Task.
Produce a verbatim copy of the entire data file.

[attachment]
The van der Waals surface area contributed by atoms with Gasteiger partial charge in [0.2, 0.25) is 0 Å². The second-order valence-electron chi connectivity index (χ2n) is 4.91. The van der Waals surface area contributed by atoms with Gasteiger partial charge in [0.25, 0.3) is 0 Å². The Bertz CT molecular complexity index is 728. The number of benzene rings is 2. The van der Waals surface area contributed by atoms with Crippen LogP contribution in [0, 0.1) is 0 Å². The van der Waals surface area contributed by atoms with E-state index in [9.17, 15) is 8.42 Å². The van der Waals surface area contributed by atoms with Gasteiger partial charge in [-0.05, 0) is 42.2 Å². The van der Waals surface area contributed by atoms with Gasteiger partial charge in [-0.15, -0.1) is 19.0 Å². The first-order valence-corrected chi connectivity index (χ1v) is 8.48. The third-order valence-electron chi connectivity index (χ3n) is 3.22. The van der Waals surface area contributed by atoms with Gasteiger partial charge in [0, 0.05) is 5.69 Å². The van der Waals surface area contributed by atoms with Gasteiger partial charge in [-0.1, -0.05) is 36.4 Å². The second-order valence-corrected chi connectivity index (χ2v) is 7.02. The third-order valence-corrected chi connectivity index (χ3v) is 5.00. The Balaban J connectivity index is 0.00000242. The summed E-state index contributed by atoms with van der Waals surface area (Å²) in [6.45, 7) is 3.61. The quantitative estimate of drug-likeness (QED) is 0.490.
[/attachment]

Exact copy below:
The van der Waals surface area contributed by atoms with Gasteiger partial charge in [0.2, 0.25) is 0 Å². The second-order valence-electron chi connectivity index (χ2n) is 4.91. The van der Waals surface area contributed by atoms with Gasteiger partial charge in [0.25, 0.3) is 0 Å². The Bertz CT molecular complexity index is 728. The number of benzene rings is 2. The van der Waals surface area contributed by atoms with Crippen LogP contribution in [0, 0.1) is 0 Å². The van der Waals surface area contributed by atoms with E-state index in [9.17, 15) is 8.42 Å². The van der Waals surface area contributed by atoms with Gasteiger partial charge in [-0.05, 0) is 42.2 Å². The van der Waals surface area contributed by atoms with Gasteiger partial charge in [-0.15, -0.1) is 19.0 Å². The first-order valence-corrected chi connectivity index (χ1v) is 8.48. The third-order valence-electron chi connectivity index (χ3n) is 3.22. The van der Waals surface area contributed by atoms with Gasteiger partial charge in [0, 0.05) is 5.69 Å². The van der Waals surface area contributed by atoms with Gasteiger partial charge in [-0.1, -0.05) is 36.4 Å². The second-order valence-corrected chi connectivity index (χ2v) is 7.02. The third-order valence-corrected chi connectivity index (χ3v) is 5.00. The Balaban J connectivity index is 0.00000242. The summed E-state index contributed by atoms with van der Waals surface area (Å²) in [6.45, 7) is 3.61. The quantitative estimate of drug-likeness (QED) is 0.490.